DISCOVER: Candidate Selection

Solve optimization problems such as finding the best strain or fermentation parameters with TeselaGen's DISCOVER module

Written by Eduardo Abeliuk
Updated over a week ago

Evolutions tool, is the framework that allows TeselaGen users to solve general optimization problems in the real world, like finding an optimal strain or achieving the best fermentation parameters on a fed batch process. The output of this tool mainly consists on a list of recommended candidates or suggested samples, each of which represent a potential solution to the problem at hand. The following article briefly describes how these candidates are chosen and how you should read the list of suggested samples to get the most out of it.

After the training process is finished, the detail view of the model will display a card containing a table that looks like the following

At this table, each row represent a potential solution, a new design which experimental results aren't known by the algorithm. These recommended candidates are designs that might be most useful to experimentally explore, according to the predictions of the inner machine learning model.

The columns of this table can be described as follows:

  • Priority: Is the position in the ranking of candidates that the algorithm builds based on the prediction and uncertainty associated with each design.

  • Feature columns: In this example, Enzyme A and Enzyme B are feature columns. These are the columns that were used as features by the user when the model was submitted. The set of values at these columns should completely define a unique design, within the variables the user utilizes for exploration.

  • Target column: In this example, Production is a target column, which is the column with the values obtained from experimental measurements, that the user wants to optimize. The values here are set to N/A as currently there are not experimental evaluations of the suggested candidates.

  • Prediction: Is the mean predicted value, according to the inner machine learning model, for the target value. In this framework, predictions are statistical distributions that can be described by a mean value and an associated spread or uncertainty. This spread is associated not only to the experimental error, but also to the error of the estimation of the model for that particular design, according with the available information in training data. This deviation is not being currently shown, but the acquisition score is displayed on behalf.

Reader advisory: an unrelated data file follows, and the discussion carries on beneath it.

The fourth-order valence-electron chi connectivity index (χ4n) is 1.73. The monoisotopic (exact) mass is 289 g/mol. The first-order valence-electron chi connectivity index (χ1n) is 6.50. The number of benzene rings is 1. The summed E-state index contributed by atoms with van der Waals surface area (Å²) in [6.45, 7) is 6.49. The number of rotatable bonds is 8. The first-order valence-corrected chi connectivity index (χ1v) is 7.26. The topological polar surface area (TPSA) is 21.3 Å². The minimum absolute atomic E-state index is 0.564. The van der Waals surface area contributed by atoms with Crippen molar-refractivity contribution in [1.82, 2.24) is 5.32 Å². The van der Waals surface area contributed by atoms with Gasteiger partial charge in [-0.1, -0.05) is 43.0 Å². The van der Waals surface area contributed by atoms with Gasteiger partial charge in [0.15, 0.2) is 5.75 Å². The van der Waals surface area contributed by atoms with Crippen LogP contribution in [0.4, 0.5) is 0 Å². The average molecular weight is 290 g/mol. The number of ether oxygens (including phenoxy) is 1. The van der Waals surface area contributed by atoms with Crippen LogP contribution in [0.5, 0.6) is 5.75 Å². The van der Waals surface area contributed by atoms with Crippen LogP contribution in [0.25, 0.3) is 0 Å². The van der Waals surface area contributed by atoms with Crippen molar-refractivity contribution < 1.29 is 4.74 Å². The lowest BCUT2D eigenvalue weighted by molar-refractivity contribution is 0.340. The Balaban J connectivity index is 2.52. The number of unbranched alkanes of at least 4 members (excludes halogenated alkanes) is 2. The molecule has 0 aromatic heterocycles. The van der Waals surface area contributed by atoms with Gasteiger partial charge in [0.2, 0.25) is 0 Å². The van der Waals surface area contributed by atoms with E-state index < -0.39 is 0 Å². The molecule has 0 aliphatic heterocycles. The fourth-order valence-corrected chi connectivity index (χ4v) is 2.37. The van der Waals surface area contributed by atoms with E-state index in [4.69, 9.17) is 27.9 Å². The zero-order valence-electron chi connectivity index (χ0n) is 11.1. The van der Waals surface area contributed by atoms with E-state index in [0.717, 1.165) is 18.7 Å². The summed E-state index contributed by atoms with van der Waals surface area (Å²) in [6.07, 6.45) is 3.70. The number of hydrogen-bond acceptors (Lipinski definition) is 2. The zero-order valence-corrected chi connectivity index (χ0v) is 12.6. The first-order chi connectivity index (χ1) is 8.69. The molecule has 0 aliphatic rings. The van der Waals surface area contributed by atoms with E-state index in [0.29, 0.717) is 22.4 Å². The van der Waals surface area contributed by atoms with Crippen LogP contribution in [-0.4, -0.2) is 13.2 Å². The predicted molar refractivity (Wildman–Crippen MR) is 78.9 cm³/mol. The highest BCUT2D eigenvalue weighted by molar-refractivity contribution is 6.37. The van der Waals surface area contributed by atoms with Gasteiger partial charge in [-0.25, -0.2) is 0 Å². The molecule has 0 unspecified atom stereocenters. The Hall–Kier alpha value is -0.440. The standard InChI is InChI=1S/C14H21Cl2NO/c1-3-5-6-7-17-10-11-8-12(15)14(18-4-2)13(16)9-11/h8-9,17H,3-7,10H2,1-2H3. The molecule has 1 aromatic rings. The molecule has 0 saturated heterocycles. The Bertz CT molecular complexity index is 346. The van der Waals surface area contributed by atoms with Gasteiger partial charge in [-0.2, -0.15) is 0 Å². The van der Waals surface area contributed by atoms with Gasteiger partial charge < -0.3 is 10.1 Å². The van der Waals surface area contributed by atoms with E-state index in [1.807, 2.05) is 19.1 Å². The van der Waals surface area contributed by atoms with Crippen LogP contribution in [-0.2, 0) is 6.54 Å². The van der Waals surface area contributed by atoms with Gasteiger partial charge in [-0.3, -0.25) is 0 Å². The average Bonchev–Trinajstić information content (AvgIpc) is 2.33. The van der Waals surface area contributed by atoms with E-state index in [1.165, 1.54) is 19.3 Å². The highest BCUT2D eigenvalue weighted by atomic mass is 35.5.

• Acquisition: Is the algorithm's score that weights the predicted outcome (mean predicted value) and the information that can be gained from measuring a individual design. This score combines both exploitation and exploration criteria, helping balance optimization towards looking for global solutions while avoiding local optima. The displayed score is the individual score associated to each candidate, and not the group score, which was used for ranking. The latter takes into account that some candidates were already selected before, so that information gain is different from the displayed individual score.

  • Training: Displays "yes" when the row was in the training set and "no" otherwise. By default, all values are 'no' because no training points are shown. You can add the training samples into display by disabling the recommended candidates filter with the "Only recommended candidates" switch at the top of the table (this will show the predictions for additional candidates that weren't selected to be recommendations) and then enabling the view of training data, with the "Show training samples" switch, also over the top of the table.

How evolutive candidates are selected?

After training, the model is used to evaluate hundreds or thousands of new samples that are generated from the combinatory of available feature values. This evaluation not only considers the predicted value of the target to optimize, but also the estimated uncertainty of each prediction. This value may represent the information that can be learnt from testing a particular sample, and its use can help to attain a better optima after 2 or more experimental iterations.

Once the evaluation is finished, the predicted value and uncertainty are weighted into a new score (Acquisition) that is used to rank the candidates. Candidates are selected sequentially and Acquisition scores are changed dynamically to reflect the expected information gain of each selected candidate.

As only the original acquisition scores are reported in the platform, sometimes it may seem that some candidates with high Acquisition scores were omitted from the list of suggested candidates. However, this is due to the fact that previous selected candidates, on sequential selection, can modify the original Acquisition scores for the remaining samples.


  • Why the algorithm chose designs with lower predicted outcomes than other designs that weren't selected?

The predicted outcome (aka mean predicted value) isn't the only criterion by which recommendations are selected. The algorithm uses the Acquisition score, which combines prediction and uncertainty (exploitation and exploration) in order to avoid local optima in the long term. This is very useful if you plan to run this tool multiple times, for several experimental rounds. Alternatively, you can use the Prediction value to make another ranking based only in exploitation if you are restricted to make just 1 additional experimental round after running the tool.

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